Because there is hope, Paul tells us through Timothy, “pursue righteousness, godliness, faith, love, endurance and gentleness. Fight the good fight of the faith. Take hold of the eternal life to which you were called when you made your good confession in the presence of many witnesses.” Promises made in the waters of our baptism.

We aren’t called to be trapped by harmful desires. Righteousness, godliness, faith, love, endurance and gentleness are the marks of life well lived. What we consider wealth is uncertain, so Paul warns the rich not to be haughty, not to flaunt their wealth. Paul instead bids we become “rich in good deeds, to be generous and willing to share.” So that for the coming age, an age that may not be unlike Jeremiah’s, we will have a firm foundation so that we may take hold of the life that is truly life.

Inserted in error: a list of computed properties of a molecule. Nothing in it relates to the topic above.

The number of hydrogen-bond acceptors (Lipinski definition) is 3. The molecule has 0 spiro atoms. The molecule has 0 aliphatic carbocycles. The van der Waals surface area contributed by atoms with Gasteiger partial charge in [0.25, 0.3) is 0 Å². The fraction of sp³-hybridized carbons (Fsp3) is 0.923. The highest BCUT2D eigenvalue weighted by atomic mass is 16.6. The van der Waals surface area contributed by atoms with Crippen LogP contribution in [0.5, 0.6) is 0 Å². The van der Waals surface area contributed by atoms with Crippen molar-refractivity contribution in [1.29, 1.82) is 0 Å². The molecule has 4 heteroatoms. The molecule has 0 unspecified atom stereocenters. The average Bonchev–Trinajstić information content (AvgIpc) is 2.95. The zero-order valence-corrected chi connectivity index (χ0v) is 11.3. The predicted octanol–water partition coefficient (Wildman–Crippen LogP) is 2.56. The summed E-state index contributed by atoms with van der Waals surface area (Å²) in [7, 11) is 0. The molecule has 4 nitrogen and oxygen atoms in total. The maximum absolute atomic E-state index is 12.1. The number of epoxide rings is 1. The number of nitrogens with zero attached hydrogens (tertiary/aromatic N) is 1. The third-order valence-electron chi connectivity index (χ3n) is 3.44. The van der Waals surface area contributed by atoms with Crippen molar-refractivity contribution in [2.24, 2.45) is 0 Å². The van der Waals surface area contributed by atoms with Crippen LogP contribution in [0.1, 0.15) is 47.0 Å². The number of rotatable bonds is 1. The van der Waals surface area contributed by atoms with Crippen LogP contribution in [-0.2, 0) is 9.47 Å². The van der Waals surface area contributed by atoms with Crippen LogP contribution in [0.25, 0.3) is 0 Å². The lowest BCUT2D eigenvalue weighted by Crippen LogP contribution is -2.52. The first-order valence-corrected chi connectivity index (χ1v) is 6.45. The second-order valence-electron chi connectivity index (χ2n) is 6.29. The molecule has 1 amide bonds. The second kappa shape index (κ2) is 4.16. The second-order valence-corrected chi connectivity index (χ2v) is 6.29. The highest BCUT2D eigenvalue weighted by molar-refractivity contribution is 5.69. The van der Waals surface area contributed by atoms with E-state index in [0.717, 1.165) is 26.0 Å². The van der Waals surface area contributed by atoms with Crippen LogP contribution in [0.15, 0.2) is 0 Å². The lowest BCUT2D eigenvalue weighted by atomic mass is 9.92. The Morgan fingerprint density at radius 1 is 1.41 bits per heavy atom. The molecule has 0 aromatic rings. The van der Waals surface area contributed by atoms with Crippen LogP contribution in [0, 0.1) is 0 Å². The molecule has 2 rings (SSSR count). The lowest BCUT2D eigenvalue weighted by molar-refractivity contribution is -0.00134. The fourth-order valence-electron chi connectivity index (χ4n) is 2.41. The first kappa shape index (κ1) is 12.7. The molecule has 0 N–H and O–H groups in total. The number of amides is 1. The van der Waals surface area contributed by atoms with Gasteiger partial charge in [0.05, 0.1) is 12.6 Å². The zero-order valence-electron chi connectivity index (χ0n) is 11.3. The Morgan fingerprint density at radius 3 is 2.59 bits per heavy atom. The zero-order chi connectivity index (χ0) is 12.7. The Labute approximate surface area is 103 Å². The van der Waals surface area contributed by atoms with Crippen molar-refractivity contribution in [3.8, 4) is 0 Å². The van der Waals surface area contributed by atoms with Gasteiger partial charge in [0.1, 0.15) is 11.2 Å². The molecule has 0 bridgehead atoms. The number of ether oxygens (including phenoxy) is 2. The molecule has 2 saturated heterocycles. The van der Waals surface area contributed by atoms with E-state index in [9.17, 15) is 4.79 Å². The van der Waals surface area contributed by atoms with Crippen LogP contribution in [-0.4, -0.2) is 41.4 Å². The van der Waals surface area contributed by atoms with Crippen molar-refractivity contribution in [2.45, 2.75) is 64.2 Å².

What is life that is truly life? I like this story from Luke’s gospel, not only for its wonderful lesson about “life that is truly life,” but for its implicit irony. You see, Luke’s gospel was written sometime between 75-85 AD. So when Jesus tells the story of the rich man and Lazarus and the rich man cries out to Father Abraham…

“Then I beg you, father, send Lazarus to my family, for I have five brothers. Let him warn them, so that they will not also come to this place of torment.

“Abraham replied, ‘They have Moses and the Prophets; let them listen to them.’

“‘No, father Abraham,’ he said, ‘but if someone from the dead goes to them, they will repent.’

“He said to him, ‘If they do not listen to Moses and the Prophets, they will not be convinced even if someone rises from the dead.’”

The irony of this is that by the time of the recording and telling of this tale, Jesus has died and risen. I like that, not the community patting itself on the back which is haughty, but the humor of Father Abraham saying “they will not be convinced even if someone rises from the dead” after Jesus has been risen from the dead.